Cup-feeding is a way to provide breast milk or formula to a baby who is unwilling or unable to breastfeed or drink from a bottle. If a mother wants to breastfeed, cup-feeding is also sometimes used as an alternative to bottle-feeding for a baby who needs supplementation for a few days.
To cup-feed your baby, fill a medicine cup to about30 mL (1 fl oz) with breast milk or formula. Make sure your baby is supported in an upright position and is wrapped or swaddled to keep his or her hands from getting in the way and spilling the cup. When you swaddle your baby, keep the blanket loose around the hips and legs. If the legs are wrapped tightly or straight, hip problems may develop. Your baby should also be alert.
You want your baby to slurp or sip the milk. Do not pour the milk into his or her mouth. To do this:
- Stimulate your baby's rooting reflex (as you would when you breastfeed) by tapping the baby's lower lip with the cup. This signals that it's time to eat.
- Rest the brim of the cup lightly on your baby's lower lip, with the brim placed on the outer corners of the upper lip. The tongue should be able to move freely to the cup's lower edge.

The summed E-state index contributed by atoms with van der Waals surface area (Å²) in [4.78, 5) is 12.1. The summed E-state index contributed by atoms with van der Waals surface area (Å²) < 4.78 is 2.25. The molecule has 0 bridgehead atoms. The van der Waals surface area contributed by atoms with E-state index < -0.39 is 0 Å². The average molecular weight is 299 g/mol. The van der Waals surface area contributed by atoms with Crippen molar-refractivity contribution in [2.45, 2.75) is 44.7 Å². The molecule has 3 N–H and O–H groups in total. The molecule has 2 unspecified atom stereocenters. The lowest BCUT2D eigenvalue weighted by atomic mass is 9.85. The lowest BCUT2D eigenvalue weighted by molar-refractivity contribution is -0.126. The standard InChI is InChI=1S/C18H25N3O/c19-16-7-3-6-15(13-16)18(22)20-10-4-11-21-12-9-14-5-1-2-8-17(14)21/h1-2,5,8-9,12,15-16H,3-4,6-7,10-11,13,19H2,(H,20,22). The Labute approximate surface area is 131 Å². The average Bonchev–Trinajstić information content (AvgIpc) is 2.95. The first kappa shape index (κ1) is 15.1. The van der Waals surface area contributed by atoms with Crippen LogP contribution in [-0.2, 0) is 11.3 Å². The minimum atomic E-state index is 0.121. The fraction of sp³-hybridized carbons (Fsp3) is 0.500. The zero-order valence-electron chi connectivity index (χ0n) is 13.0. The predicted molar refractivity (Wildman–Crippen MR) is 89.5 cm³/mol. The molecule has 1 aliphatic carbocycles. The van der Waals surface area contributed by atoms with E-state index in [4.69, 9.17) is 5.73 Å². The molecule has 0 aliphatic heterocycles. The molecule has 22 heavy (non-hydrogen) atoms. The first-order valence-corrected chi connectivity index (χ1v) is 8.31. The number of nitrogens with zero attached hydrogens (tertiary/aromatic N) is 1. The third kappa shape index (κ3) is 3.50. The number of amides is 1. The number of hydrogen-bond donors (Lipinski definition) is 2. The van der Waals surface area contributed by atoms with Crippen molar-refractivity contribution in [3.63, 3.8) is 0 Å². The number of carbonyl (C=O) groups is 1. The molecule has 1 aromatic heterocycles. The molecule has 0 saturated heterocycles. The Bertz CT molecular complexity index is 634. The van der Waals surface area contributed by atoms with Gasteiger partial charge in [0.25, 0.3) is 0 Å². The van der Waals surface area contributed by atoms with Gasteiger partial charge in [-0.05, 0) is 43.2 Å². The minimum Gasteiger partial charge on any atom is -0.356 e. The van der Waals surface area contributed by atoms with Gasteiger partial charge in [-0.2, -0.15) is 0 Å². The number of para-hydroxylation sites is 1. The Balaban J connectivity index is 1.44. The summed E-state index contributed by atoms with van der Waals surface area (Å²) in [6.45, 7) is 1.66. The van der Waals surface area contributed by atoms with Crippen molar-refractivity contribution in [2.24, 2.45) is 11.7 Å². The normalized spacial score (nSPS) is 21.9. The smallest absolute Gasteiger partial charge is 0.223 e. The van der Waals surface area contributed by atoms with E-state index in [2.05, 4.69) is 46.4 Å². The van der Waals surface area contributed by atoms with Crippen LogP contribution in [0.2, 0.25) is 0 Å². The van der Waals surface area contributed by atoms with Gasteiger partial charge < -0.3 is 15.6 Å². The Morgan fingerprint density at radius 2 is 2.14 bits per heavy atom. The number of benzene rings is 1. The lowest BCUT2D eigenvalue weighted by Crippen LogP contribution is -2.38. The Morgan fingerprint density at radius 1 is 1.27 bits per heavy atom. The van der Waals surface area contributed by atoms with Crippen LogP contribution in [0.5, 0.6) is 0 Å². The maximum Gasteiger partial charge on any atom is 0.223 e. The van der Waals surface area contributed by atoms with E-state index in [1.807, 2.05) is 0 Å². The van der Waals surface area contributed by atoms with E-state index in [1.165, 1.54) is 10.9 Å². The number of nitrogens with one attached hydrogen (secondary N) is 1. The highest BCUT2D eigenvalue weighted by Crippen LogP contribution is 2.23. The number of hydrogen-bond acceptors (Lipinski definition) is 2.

- Tip the cup so the milk comes to the edge of your baby's lower lip. Make sure your baby swallows after slurping or sipping the milk. Leave the cup in this position, even as your baby takes breaks. You will need to stop for occasional burping.
The feeding should last no more than about 30 minutes. Follow your baby's cues about when to stop.
Many babies with special needs can easily learn how to cup-feed. This feeding technique can promote the physical bond between the mother and baby when breastfeeding or bottle-feeding is not possible.
Primary Medical Reviewer Sarah A. Marshall, MD - Family Medicine
Thomas M. Bailey, MD, CCFP - Family Medicine
Kathleen Romito, MD - Family Medicine
Specialist Medical Reviewer Kirtly Jones, MD - Obstetrics and Gynecology, Reproductive Endocrinology
John Pope, MD, MPH - Pediatrics
Current as ofMarch 29, 2018
Current as of: March 29, 2018